Bryan To Consider Turning Municipal Golf Course Into Super Park

BRYAN - Playing a round of golf at Bryan's Municipal Course would be a thing of the past if the city moves forward with plans to convert the land into a super park for multiple sports

The idea as you might imagine has some of the regulars at the golf course a little teed off

News 3 spoke with the Mayor of Bryan to see why he wants to make the changes.

The Bryan Municipal Golf Course has been here for more than 90 years and in 2011 residents voted against selling the property.

Now the city is considering opening the land up to multiple sports.

You can find Ronnie Adams on the Golf Course at Bryan Municipal up to five times a week

The Somerville resident doesn't want to see the course go away.

"I've got a lot of good friends here. It's a good course. They are starting to do some work on it. It's a fun course to play," he said.

75-year-old Henry Kosh has lived in Bryan his whole life and played this course for 50 years. He thinks the course is worth keeping despite the fact it runs in the red.

"We play here about once a week. We have a foursome and we really need a municipal golf course. This is the only one," said Kosh.

The Bryan Municipal Golf Course remains one of the most affordable places to play. On the weekend it's only $29 for 18 holes and a golf cart while at Texas A&M it costs nearly twice as much. Many golfers tell us they're worried about being priced out from being able to play.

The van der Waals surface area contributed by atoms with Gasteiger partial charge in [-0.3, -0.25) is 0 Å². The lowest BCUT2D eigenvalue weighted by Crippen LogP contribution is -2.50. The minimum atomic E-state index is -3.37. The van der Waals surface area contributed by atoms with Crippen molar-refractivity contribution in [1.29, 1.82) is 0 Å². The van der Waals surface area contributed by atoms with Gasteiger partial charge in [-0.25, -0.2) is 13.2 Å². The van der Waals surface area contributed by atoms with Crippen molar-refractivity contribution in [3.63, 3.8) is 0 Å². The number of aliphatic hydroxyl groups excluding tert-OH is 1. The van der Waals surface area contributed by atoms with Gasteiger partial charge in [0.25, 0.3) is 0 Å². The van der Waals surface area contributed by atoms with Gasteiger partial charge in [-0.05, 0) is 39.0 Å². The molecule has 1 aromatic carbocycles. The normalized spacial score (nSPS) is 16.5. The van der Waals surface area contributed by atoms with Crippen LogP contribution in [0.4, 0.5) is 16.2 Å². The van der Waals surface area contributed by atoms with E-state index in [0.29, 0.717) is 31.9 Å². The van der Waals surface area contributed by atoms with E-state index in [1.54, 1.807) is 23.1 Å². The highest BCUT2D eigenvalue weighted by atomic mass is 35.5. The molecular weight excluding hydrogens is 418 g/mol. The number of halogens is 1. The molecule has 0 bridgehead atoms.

"If there's one thing that I've heard from more people over the last few years as I've been mayor is the need for more parks," said Bryan Mayor Jason Bienski.

Bienski says the super park could include things like fields for football, softball, soccer, a three hole golf course and skate park. The city has been working with the Philips Event Center, formerly known as Briarcrest Country Club, to absorb the golfers.

"With the new A&M Golf Course that was recently renovated we've got in my opinion two better golfing options in Bryan / College Station available for our golfers," he said.

"Travis Bryan played out here and they named the golf course after him... I think he would really turn over in his grave If he knew we were gonna make this into something other than a golf course," said Edlin Hahn, a Bryan resident.

"I think it's an asset to the city. Every progressive city or municipality has a nice golf course and that's part of it. I don't want to belong to a country club, I can't afford it," said Paul Hardage, another golfer.

Unfortunately the city could not provide numbers today on how the course is currently performing or how other Bryan Parks are doing revenue-wise.

But we'll have that for you soon on another update.

Mayor Bienski says the council will take a closer look at the idea at their meeting on August 26th.

He says if they decide to keep the course it will likely need $2 million to $5 million in improvements and that will mean raising green fees.


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